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It’s significant that the BJP has stopped talking about a Modi sarkar

The battle of narratives continues.

As far as the Bharatiya Janata Party is concerned, the Lok Sabha election results were an endorsement of Narendra Modi’s two terms in office.


For the Opposition, the results represented a moral defeat for the BJP. After two terms in office with overall majorities, extravagant claims about returning to power with over 400 seats and dreams of a forever future, the BJP was denied a majority by the voters. It had to depend on allies to take office.


   Surprised by the electoral reverses — or so would I imagine — as well as the alacrity with which the world’s media treated the results as a rebuke to both authoritarian governance and the government’s ostensible desire to remake India in a new image, Prime Minister Modi has worked to re-assert his moral authority. To keep the idea of victory and therefore, of continuity, alive he has dropped whatever plans he may have had of a different kind of cabinet and re-appointed the same senior ministers.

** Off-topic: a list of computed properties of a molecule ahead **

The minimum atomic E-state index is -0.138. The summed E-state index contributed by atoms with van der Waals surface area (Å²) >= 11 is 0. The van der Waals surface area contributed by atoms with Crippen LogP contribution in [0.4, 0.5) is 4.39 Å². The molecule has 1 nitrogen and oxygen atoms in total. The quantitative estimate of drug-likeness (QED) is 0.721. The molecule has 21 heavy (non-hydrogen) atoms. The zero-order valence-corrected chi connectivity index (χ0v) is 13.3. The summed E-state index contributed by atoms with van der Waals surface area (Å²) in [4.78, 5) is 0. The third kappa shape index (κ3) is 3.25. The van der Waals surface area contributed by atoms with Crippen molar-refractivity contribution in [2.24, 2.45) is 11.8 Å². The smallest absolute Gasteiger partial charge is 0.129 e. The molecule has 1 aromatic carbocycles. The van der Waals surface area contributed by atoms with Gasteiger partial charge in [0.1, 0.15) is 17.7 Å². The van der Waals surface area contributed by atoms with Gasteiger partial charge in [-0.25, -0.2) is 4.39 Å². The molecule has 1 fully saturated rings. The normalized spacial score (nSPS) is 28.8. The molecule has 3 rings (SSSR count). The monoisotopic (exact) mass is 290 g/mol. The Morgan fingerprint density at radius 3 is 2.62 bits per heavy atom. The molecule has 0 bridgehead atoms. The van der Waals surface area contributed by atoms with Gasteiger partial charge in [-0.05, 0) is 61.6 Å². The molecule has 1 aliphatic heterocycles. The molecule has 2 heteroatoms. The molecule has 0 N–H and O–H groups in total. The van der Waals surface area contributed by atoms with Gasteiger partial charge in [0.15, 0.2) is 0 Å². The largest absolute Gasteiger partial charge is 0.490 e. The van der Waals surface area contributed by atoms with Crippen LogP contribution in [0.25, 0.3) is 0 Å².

Determined to quash the speculation that he would have to give key portfolios to his allies, and consult his NDA partners each time he had to take a major decision, he has denied the allies senior posts.


   It is too early to say whether Modi has successfully reclaimed the initiative or reset the narrative. But a few things seem clear. He will spend the next few months demonstrating that he is a man of action, who is firmly in charge. New schemes will be announced. There will be a conscious attempt to win over those on the margins of society who voted against him. The still largely cooperative media will be told to highlight his foreign visits to emphasise his importance as a global statesman.